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Life Stages: Starting Out


Homeowner or renter for life?

4 min read

Owning a home has long been a traditional financial goal. Yet the mortgage stress testing that was introduced in 2018 can, for some, delay that goal or make it harder to reach because it reduces the mortgage amount applicants may qualify for.

Canadian house prices have soared to new heights recently and as a result, more and more young people see a future as a life-long renter. Even as some markets slow down, the high cost of real estate, home maintenance and property taxes puts homeownership out of reach for many young Canadians. In the long-term, what does renting mean for your financial success? Can you get ahead and even save for the future while paying rent?


Those who purchase a home can benefit from the “forced savings” reality of homeownership. They build savings through growing equity (the difference between the home’s value and the amount owed on it). As you make mortgage payments the amount you owe decreases, so paying down your mortgage quickly leaves more money to put toward savings.

Budgeting to save for a down payment and making regular mortgage payments forces a saving strategy. Many homeowners consider their home their retirement “nest egg,” knowing it can be sold to fund retirement. Owning a home can make you feel a little more secure: you live in a property you own, you don’t have to contend with rent hikes, or a landlord selling your home out from under you.

There’s no shame in renting

You shouldn’t feel defeated if you aren’t in a financial position to buy a home. The truth is, in some markets real estate is unrealistically costly. For those who juggle student debt and living expenses on an entry-level pay cheque, renting may be your only option.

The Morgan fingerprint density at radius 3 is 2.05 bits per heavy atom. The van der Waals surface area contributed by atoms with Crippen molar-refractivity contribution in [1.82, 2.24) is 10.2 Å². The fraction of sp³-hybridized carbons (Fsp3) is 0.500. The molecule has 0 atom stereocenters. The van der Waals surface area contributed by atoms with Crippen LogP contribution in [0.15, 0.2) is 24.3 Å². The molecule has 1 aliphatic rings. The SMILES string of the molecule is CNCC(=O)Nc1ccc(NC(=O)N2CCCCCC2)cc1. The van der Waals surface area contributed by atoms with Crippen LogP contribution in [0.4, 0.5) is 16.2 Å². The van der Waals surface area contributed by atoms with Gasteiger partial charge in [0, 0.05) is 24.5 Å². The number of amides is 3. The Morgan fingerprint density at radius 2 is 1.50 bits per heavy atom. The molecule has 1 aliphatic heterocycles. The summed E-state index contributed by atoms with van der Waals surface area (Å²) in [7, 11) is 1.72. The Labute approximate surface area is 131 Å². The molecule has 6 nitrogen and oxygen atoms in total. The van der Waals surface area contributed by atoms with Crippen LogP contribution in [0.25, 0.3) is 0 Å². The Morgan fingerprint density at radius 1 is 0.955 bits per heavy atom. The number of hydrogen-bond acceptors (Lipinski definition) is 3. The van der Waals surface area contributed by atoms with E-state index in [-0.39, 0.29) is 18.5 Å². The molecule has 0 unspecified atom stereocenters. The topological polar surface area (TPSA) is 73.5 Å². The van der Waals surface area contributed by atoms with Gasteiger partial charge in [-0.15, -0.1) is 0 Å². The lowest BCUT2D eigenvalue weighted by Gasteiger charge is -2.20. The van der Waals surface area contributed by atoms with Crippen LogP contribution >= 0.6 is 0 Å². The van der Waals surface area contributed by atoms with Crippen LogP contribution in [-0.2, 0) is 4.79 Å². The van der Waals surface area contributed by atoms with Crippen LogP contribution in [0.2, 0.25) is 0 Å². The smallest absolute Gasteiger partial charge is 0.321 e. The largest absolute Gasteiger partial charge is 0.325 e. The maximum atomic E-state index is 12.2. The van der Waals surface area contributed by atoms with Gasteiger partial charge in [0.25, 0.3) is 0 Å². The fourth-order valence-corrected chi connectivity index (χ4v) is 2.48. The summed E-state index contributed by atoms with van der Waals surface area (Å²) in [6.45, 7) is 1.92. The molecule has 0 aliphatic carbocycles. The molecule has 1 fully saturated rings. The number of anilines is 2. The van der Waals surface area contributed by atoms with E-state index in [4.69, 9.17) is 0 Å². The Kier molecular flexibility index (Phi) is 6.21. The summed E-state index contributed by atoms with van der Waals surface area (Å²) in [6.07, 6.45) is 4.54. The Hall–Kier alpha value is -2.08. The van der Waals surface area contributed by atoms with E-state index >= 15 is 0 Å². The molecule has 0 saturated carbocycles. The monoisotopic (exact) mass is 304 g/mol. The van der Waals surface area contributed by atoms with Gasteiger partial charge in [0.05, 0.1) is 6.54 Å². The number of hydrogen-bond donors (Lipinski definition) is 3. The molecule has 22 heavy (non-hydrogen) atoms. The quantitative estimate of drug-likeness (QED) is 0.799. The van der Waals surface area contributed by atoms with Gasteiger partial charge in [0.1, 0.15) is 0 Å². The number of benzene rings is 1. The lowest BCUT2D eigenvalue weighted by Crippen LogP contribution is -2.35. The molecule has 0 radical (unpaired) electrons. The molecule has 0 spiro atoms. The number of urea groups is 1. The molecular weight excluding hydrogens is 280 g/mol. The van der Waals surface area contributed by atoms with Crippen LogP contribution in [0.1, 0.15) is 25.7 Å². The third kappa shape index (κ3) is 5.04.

There are some tangible perks to renting. You don’t have to deal with the stress and added costs of paying condo fees, property taxes, homeowners insurance, or household maintenance. In some real estate markets, monthly rent payments could be significantly less than mortgage payments. And depending on your rental agreement, you may not even have to foot the bill for utilities such as heat and hydro.

Saving for retirement as a renter

Being a life-long renter doesn’t mean sacrificing your retirement savings. While you won’t be building equity in a home, you can still save for the future.

Review your budget and set a retirement savings goal. Look for opportunities to invest any money you’re saving as a renter. For example, if you live close to work, you can save on gas and a vehicle by walking or taking public transportation. This simple approach can save you hundreds of dollars a month.

Consider opening a Tax Free Savings Account (TFSA) or a Registered Retirement Savings Plan (RRSP) to invest the money you don’t have to spend on home-related costs. Experts suggest saving at least 10% of your take-home pay each year for retirement, whether you’re renting or not. Remember, through the power of compound interest, even small amounts grow over time. Start saving early and automate your contribution. Before you know it, you’ll have quite a nest egg even if you don’t own a nest!

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